"The failure of British entrepreneurs to make the investments, recruit the managers and develop the organizational capabilities needed in order to obtain and retain market share in many of the new industries often meant that they lost their markets not only abroad but at home," Chandler writes. He also mentions dividend policy, asserting that owner-managers often prefer large dividends and thus limit the ability of their companies to use surpluses for investments that increase efficiency and growth. Moreover, since top management positions in such firms are often reserved for family members, managers who are not members of the family have only limited incentives to do well, since they can never advance beyond a certain point.
While all this is plausible enough on the surface, Chandler actually is touching on several complex issues that he does not choose to explore deeply in this book. He obviously favors professional corporate management over owner management, and it is indeed hard to quarrel with the success so many American professionals and their German counterparts have had in running huge joint stock companies. Management has indeed become a profession, as Ohmae makes clear in his discussion of corporate strategies and management techniques designed to stimulate work effort and creativity.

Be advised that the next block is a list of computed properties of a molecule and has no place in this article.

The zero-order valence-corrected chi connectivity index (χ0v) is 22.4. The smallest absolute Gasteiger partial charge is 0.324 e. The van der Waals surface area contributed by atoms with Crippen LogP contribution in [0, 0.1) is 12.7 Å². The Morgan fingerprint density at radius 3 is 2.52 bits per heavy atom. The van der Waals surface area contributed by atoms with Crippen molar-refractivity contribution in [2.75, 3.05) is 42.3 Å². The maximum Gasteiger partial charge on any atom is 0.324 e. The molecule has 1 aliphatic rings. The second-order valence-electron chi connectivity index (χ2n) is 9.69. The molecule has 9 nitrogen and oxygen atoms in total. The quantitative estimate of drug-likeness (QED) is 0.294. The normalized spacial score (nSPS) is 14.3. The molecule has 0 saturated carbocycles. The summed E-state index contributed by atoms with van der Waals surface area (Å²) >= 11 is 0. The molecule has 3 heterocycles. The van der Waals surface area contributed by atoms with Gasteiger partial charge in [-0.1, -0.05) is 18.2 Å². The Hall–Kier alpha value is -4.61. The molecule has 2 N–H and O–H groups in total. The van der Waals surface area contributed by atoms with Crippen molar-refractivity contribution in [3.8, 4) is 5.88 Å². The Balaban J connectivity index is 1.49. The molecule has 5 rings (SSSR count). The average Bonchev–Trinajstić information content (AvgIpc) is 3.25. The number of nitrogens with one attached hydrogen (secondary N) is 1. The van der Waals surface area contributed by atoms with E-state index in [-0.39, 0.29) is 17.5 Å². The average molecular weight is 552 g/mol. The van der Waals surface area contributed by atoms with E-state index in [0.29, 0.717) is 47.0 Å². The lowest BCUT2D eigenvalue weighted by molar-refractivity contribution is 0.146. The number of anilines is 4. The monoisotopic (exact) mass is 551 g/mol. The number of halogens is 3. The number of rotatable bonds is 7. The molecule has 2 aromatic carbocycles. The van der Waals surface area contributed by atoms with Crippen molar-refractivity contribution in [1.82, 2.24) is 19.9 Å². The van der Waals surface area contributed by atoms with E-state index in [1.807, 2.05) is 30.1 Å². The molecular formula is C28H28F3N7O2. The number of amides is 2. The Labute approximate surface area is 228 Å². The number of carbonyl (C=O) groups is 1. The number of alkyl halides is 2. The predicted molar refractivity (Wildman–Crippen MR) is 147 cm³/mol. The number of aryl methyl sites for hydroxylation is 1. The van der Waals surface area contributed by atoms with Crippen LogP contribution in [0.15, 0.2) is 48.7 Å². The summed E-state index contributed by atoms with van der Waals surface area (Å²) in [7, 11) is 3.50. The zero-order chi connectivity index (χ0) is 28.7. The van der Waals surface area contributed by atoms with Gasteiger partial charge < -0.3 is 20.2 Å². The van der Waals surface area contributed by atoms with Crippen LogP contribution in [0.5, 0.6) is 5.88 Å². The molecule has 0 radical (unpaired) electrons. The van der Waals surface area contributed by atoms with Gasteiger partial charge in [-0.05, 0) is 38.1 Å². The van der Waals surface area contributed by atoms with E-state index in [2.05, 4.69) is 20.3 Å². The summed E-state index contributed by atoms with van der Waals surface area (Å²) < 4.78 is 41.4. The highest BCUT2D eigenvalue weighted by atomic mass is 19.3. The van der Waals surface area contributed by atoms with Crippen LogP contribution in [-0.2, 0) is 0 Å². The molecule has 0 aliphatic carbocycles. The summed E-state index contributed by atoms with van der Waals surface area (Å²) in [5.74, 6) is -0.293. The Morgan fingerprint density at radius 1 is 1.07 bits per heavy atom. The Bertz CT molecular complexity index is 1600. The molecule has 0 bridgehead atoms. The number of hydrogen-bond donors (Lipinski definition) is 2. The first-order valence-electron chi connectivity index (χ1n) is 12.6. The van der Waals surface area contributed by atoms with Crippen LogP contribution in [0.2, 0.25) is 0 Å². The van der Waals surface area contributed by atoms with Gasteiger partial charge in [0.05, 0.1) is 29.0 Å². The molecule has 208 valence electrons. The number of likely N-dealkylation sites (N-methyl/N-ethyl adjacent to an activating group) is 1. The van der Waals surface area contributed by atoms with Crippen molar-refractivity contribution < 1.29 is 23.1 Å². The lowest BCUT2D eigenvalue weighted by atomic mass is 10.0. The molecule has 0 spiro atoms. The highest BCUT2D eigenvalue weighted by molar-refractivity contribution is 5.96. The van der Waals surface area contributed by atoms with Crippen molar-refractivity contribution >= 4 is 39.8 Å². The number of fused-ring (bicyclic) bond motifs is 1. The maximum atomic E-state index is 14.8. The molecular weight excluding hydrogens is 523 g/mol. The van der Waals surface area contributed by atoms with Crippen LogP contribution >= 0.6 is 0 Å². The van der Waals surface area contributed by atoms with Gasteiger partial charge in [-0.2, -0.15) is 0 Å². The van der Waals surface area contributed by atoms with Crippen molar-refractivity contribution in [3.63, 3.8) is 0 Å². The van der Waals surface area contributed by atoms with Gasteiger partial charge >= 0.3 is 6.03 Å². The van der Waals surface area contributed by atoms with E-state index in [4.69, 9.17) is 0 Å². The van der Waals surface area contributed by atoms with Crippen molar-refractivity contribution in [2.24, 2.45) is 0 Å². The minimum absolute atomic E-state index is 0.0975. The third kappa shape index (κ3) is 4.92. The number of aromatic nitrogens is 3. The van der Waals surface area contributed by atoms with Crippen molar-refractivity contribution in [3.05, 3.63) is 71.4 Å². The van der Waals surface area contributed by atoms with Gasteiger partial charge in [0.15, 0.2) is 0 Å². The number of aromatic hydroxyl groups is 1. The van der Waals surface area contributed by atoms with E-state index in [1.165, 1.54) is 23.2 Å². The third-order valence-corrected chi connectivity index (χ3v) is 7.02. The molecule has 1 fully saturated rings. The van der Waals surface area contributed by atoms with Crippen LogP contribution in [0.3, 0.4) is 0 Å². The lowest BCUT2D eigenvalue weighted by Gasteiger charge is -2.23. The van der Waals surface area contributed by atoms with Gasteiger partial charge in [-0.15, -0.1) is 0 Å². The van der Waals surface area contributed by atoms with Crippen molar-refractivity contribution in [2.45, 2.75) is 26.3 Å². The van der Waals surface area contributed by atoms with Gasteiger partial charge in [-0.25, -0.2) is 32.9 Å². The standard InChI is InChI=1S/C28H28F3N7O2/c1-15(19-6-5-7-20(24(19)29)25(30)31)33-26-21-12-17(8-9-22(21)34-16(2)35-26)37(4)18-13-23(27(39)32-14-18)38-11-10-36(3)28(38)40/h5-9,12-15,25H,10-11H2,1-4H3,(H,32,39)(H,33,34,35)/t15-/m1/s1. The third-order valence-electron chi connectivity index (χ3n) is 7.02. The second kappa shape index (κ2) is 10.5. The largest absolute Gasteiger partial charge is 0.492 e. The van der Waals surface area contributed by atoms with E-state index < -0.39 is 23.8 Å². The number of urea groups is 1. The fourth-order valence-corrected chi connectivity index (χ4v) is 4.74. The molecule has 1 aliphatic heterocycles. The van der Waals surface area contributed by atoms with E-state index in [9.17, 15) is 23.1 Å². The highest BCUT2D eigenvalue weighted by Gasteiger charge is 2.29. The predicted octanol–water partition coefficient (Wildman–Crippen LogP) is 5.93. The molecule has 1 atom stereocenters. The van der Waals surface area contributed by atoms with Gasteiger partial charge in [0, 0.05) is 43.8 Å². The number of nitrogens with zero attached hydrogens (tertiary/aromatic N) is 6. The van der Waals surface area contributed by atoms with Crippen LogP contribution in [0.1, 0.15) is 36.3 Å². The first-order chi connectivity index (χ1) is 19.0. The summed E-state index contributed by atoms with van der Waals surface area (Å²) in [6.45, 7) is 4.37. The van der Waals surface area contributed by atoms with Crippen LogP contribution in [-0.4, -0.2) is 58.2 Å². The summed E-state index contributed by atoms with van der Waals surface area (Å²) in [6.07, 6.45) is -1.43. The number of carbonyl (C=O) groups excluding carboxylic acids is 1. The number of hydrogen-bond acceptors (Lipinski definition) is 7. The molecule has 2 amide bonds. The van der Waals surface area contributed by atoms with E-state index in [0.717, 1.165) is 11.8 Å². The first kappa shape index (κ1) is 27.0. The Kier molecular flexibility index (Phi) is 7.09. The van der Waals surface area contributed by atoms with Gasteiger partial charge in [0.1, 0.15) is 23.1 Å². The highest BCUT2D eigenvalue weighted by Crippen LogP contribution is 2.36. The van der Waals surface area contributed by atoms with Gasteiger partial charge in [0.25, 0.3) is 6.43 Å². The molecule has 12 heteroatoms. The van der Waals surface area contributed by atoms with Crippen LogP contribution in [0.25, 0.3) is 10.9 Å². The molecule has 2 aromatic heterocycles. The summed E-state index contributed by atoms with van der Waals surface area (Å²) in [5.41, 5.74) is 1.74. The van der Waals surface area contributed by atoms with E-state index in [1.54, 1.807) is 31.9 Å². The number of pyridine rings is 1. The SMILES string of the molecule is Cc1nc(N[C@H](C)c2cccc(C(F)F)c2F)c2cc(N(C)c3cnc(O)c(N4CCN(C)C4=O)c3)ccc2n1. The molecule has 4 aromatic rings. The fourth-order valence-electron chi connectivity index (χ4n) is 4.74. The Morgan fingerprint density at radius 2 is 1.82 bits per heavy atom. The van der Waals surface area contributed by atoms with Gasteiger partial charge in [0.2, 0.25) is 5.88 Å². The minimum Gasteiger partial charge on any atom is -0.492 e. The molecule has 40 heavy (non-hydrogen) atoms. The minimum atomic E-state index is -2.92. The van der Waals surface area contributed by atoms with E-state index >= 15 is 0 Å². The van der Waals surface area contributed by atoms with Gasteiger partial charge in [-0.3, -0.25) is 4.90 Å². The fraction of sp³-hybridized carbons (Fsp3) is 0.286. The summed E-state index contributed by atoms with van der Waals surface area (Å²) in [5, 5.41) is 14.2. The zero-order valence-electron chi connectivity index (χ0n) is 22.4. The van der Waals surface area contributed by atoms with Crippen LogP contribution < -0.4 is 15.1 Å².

But many other factors come into play in any examination of why U.S. and German companies have done well and British companies have not. For one thing, generalizations are tricky. Some owner-managed companies in all three countries have done well. Small and medium-sized entrepreneurial companies supply important vitality to both the U.S. and German economies.
Estate-tax laws have an important bearing on decisions to take companies public and make the transition to professional management. Taxes also affect dividend policy, whether the company is publicly or privately held. For years it has made more sense for U.S. professional managers to reinvest earnings rather than pay them out as dividends. That's because dividends are doubly taxed, once as corporate earnings and again as stockholder income. So shareholders often have preferred capital gains if managers could achieve them.
That is not an argument for double taxation, however. Many economists would prefer a payout of dividends, which shareholders would then reinvest based on their own judgments of what investments offered the best return. One simple reason that British owners and investors have not been good risk takers is that the country's frequent bouts with socialism and bad Tory government before the Thatcher era raised the risk threshold too high.